http://pleasantonweekly.com/blogs/p/print/2012/03/13/what-happened-to-competitive-primaries


Local Blogs

By Tim Hunt

What happened to competitive primaries?

Uploaded: Mar 13, 2012

Proponents of the open primary and citizens redistricting political districts had hoped the two changes would result in more competitive races.
For the last 10 years, with districts designed to protect the incumbents, only the primary election mattered because seats rarely changed parties in the general election.
The surprise, now that filing for the June primary has closed, is how many East Bay seats will be uncontested in June with the incumbents getting a free pass.
For instance, four of the six seats on the boards of supervisors of Alameda and Contra Costa counties will see the incumbents re-elected without a challenge.
In Alameda County, both Keith Carson and Scott Haggerty are running unopposed. It will be Carson's sixth term, while Haggerty will be unopposed again and will start his fifth term in January. Nate Miley, who now represents Pleasanton, is being challenged by Tojo Thomas, a deputy probation officer.
In Contra Costa County, redistricting shifted Supervisor Mary Piepho's district out of the San Ramon Valley and both she and her East County colleague, Fredrick Glover, are running unopposed. Piepho faced a heated challenge from former Dublin Mayor and state Assemblyman Guy Houston four years ago, but got a free pass this time around.
San Ramon Valley voters will see plenty of campaigning for its representative on the board as Danville Mayor Candace Anderson faces off with Tomi Van de Brooke, former chief of staff for Piepho and current community college trustee. Long-time Supervisor Gayle Ulikema retired, leaving the vacant seat.
Serving as a supervisor is a pretty thankless, although powerful job. Many key decisions get made on the boards, but their ability to raise revenues is severely limited.
The counties provide the safety net and are subject to way too many unfunded mandates from the state along with inadequate funding passed down. That said, as political jobs go—there are no terms limits, benefits are good, and the pay—with Alameda County's matched to Superior Court judges—is reasonable.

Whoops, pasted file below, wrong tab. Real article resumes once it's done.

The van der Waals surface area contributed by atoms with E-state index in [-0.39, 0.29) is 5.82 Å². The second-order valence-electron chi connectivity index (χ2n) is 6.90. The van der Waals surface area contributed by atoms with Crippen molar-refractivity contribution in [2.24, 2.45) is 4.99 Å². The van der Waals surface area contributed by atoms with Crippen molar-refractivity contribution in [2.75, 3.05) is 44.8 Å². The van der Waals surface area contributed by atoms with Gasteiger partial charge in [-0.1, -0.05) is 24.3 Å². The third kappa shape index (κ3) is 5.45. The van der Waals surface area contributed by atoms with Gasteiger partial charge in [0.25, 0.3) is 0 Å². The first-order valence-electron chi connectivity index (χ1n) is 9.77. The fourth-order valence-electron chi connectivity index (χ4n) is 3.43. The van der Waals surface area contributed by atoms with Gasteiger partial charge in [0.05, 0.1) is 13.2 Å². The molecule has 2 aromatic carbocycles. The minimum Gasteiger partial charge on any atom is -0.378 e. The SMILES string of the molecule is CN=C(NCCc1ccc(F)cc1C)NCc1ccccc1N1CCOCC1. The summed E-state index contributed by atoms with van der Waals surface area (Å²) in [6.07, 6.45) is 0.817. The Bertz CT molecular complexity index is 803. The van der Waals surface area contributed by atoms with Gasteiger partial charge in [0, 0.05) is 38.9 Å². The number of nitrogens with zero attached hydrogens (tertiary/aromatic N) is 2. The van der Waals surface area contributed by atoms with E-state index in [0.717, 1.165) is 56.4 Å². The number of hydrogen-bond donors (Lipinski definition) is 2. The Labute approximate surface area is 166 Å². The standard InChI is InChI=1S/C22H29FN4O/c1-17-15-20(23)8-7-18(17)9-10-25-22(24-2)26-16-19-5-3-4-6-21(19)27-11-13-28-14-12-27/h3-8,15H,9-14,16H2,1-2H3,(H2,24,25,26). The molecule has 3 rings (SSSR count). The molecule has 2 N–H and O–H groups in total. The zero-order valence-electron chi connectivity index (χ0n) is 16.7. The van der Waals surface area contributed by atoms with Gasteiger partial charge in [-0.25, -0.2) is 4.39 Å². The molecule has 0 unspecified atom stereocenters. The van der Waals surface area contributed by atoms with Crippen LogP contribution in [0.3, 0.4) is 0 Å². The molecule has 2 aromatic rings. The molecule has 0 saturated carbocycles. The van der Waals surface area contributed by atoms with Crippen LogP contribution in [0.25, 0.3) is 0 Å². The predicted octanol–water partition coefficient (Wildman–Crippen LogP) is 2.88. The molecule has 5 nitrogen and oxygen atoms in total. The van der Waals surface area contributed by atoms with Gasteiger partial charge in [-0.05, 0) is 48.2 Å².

And the power comes in with positions on critical regional governing bodies such as the oppressive air board and the Metropolitan Transportation Commission, which doles out transportation dollars in the nine Bay Area counties.
Turning to the partisan races, the redistricting, although done by a citizens' commission, resulted in districts that are so one-sided that two East Bay incumbent senators drew no opposition and the incumbents are uncontested in three Assembly races.
For the Livermore Valley, the redistricting eliminated the pizza-cutter approach that diced up the valley previously—now it's one Congressional district (incumbent Pete Stark facing off against his younger challenger Dublin Councilman Eric Swalwell along with independent Christopher Pareja) and one state senate and assembly district.
Incumbent state Senator Mark DeSaulnier and Assemblywoman Joan Buchanan both face Republican challengers although the registration favors the Democrats enough that it's unlikely to draw a great deal of party money.


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